As the bootcamp epidemic rages on (thanks Biggest Loser) I often wonder what it would be like if everyone was privy to the physiological facts of bootcamp style programs. I wonder what it would be like if one was able to do interviews with ex-biggest loser contestants and see how their health is 6 months, 12 months, 5 years after participating in these programs. I often wonder how did something that was designed to BREAK PEOPLE DOWN for the sake of military conformity got passed off as healthy. Regardless of all my wondering, facts remain facts. The fact is that bootcamp style fitness programs wreak havoc on your musculokeletal, nervous, and immune systems if they are not performed with adequate rest, nutrition, and general parasympathetic stimulation.
So what is it about this style of exercise that yields such dramatic weight loss initially, yet leads to weight gain and illness in the not so distant future? Stress hormones. Stress hormones (for our purpose we will focus on adrenaline and cortisol) are a marvel of nature that have allowed all life forms to survive the perils of life since the begining of time. These survival hormones stimulate the sympathetic branch of the nervous system shunting the blood out of the organs and into the periphery allowing us to fight or flight. Endurance work (20 minutes or more of continuous work) tends to keep the sympathetic system activated leading to muscle catabolism, thyroid inhibition, and a down regulation of the metabolism). Bootcamps which typically last 60-90 minutes per session, 3 times per week for 6-8 weeks are one of the greatest exploiters of our sensitive nervous system. The initial weight loss attributed to these programs initially comes from a temporary increase in the metabolic rate simply from moving from a more sedentary lifestyle to a more active lifestyle, or from an active lifestyle to a more active lifestyle. Either way you look at it the weight loss is a short term adaptation to an implied demand. The body has to work harder in order to meet the new requirements for energy production. This is why the appetite tends to increase with exercise. If the body is not given the opportunity to recover from this new stimulus (think rest and nutrition) the body must catabolize its own muscle tissue to make protein to rebuild the organs and to make glucose for the brain. This loss of muscle tissue leads to a decrease in metabolism. The primary hormone used to catabolize skeletal muscle is cortisol, cortisol is also a major inhibitor to the thyroid glad. As cortisol levels remain high the metabolism is further down regulated via thyroid suppression.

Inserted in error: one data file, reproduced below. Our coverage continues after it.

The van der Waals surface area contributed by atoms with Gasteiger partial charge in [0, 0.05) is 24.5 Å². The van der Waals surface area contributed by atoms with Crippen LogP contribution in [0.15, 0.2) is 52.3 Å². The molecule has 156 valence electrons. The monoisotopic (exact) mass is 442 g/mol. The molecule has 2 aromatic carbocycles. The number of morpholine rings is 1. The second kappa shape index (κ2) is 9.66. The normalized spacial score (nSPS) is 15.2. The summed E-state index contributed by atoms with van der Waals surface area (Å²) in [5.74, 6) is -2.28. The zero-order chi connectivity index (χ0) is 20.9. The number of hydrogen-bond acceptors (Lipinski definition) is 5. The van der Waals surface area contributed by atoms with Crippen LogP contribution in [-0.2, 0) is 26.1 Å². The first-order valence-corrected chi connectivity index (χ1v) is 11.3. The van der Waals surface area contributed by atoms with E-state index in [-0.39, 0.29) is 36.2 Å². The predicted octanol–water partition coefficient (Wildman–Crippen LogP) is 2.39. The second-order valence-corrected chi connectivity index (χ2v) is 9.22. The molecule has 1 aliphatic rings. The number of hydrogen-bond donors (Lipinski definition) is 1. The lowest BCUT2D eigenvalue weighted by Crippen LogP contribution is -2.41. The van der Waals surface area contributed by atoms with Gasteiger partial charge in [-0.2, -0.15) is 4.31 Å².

Another path to increasing stress hormones is inflammation (as cortisol is an anti-inflammatory hormone). Inflammation occurs not only from tissue breakdown, but also from musculoskeletal strain. Bootcamps tend not to take into account individual limitations, in fact it is impossible to properly train large groups of people until the participants have shown basic movement skills. These individual limitations tend to lead to strain in the aberrant tissues. For example, if you have shoulder instability doing hundreds of push-ups may not be such a good idea, if you have knee issues you may want to avoid the plyo jumps. The bottom line is that most bootcamp exercises are way to complex for an unstable body (and don’t think some planks at the end of class are going to solve your instability issues). The bottom line is that most people spend a majority of their day sitting in a car or at a computer, to throw these folks into a high intensity, high impact, high coordination program is nothing short of negligent and causes major problems to the musculoskeletal system as well as the nervous system. It takes time to develop real movement skills, it takes even longer to understand your bodies nutritional and rest requirements as they change from minute to minute. Don’t be fooled by the hype, long term exposure to bootcamp style workouts is the antithesis of health and fitness.
BS Exercise Science, CHEK 2, MTA